The Independent Voice of Southern Methodist University Since 1915

The Daily Campus

The Daily Campus

The Independent Voice of Southern Methodist University Since 1915

The Daily Campus

The Independent Voice of Southern Methodist University Since 1915

The Daily Campus

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Hamm discusses future

 Hamm discusses future
Photo by Clark Castle, The Daily Campus
Hamm discusses future

Hamm discusses future (Photo by Clark Castle, The Daily Campus)

International soccer superstar Mia Hamm spoke yesterday at the SMU Athletic Forum. Hamm, who recently retired from competitive play, plans to spend more time on her philanthropy organization, the Mia Hamm Foundation. Despite this new focus, she said she would “miss the game.”

The game of women’s soccer will undoubtedly, miss her too. Hamm’s career includes two Olympic gold medals for women’s soccer (1996 and 2004) and an Olympic silver medal (2000). Additionally, Hamm became the leading scorer in international competition, male or female, in 1999, an honor she still holds.

Competing with boys as a child is something Hamm believes honed her soccer skills.

“I had to be twice as good,” she said. “It challenged me, it pushed me, it made me more creative.”

Although Hamm believes strides have been made to give girls with athletic aspirations, such as her, a level playing field, she acknowledges there is still work to be done.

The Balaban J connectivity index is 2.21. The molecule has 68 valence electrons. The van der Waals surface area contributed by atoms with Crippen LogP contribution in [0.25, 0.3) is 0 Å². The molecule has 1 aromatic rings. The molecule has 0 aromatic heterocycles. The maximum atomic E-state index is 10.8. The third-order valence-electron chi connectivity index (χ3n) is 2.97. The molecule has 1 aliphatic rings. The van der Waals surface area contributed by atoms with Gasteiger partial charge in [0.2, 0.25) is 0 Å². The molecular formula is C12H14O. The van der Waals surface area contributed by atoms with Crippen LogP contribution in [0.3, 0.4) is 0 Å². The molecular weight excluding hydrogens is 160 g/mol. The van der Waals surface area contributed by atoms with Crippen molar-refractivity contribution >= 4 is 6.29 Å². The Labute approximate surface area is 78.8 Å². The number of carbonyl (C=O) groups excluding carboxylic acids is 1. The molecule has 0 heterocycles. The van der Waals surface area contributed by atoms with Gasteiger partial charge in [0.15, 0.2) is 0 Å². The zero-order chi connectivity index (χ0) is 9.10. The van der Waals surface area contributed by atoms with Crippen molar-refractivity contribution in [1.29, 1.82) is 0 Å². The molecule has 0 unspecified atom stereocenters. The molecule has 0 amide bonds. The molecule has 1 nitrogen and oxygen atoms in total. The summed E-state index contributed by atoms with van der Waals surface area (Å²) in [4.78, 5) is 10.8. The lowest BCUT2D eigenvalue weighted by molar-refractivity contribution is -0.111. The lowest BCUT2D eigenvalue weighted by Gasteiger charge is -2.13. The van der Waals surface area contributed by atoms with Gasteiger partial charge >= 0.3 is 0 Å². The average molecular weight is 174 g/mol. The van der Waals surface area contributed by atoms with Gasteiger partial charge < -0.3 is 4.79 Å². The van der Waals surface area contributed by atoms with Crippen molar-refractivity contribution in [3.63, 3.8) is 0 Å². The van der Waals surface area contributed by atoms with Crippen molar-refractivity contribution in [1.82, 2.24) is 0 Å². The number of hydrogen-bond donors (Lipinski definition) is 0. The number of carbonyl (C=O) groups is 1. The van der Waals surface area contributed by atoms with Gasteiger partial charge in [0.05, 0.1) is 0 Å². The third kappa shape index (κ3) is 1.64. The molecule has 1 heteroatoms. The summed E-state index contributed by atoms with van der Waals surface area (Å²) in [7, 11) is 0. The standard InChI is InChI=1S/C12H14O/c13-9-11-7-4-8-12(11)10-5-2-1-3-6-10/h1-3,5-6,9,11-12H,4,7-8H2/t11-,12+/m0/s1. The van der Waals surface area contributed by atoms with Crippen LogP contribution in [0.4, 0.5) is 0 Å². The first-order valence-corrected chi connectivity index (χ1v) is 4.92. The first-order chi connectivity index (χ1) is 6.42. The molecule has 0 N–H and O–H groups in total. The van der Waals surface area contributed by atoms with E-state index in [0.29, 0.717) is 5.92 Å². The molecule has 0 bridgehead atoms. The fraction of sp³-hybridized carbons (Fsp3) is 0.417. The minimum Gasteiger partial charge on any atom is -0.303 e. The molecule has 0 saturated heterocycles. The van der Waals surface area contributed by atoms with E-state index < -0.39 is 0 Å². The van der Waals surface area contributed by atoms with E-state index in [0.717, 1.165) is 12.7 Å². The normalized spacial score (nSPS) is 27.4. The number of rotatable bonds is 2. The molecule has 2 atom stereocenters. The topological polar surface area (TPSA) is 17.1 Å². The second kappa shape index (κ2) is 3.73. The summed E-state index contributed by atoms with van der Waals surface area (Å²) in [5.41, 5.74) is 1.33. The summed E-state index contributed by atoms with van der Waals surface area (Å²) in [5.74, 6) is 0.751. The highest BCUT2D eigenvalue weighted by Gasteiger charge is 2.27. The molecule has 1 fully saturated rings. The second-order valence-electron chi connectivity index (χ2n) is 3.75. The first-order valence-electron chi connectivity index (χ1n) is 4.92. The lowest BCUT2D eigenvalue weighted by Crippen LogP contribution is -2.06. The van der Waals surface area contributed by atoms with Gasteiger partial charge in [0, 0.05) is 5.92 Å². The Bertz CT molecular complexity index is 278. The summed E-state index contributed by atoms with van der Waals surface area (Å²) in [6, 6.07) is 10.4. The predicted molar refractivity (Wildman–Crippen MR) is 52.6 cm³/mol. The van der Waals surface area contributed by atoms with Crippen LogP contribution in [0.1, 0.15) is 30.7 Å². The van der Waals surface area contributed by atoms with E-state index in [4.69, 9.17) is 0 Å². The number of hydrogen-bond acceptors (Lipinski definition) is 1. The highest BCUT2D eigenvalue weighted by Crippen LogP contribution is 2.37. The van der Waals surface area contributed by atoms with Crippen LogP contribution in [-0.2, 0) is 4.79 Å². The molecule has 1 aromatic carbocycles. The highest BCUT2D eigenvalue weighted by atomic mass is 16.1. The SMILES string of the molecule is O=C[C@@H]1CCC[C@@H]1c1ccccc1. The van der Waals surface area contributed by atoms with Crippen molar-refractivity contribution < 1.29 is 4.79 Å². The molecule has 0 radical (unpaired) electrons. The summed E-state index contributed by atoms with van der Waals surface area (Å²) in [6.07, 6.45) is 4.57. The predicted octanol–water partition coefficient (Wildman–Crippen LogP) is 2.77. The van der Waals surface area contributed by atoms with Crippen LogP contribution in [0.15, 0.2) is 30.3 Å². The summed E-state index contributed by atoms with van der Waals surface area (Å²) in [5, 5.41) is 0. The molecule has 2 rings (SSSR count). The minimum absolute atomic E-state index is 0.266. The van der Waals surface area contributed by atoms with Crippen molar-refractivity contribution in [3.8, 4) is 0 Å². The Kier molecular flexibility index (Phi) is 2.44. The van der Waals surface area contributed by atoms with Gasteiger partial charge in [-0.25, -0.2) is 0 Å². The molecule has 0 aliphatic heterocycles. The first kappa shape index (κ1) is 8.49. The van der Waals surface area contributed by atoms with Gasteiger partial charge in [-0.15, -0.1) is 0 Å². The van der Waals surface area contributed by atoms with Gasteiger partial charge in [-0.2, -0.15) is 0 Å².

“There’s still a lot to do,” she said. “There are still girls who don’t have the opportunity to do what they should be doing.”

One of Hamm’s “proudest legacies” was being part of the group trying to advance women’s competition.

According to Hamm, she got joy in “knowing that these young girls we saw in the crowd envisioned being on the field.”

One of the things Hamm is fondest of is her time spent on the U.S. World Team.

“I really loved being part of the [U.S. team],” she said. The one aspect she will miss is not competing on the international stage with the team, but working with her teammates.

“I miss my teammates,” she said. “I’m not going to see them on [a] consistent basis.

“My teammates are my friends, whether they like it or not, until the day I die.”

Asked about a more private matter, her husband, Chicago Cubs player Nomar Garciaparra, all Hamm would say is that she is “very, very blessed.”

“It’s really hard to describe,” she said. “He’s one of the most decent, caring human beings I’ve ever met.”

Now that Hamm has left the soccer field behind, she intends to dedicate more of her time to the Mia Hamm Foundation.

“One of the nice things about retirement is that I get to focus more on [my] foundation,” she said.

According to the foundation’s Web site, the two main focuses of the foundation are to “support for bone marrow transplant patients and families” and the advancement of “young women in sports.”

“We really focus on the financial needs of the families,” Hamm said of the foundation.

According to the Web site, Hamm started the foundation after her brother Garrett passed away from “complications related to aplastic anemia.”

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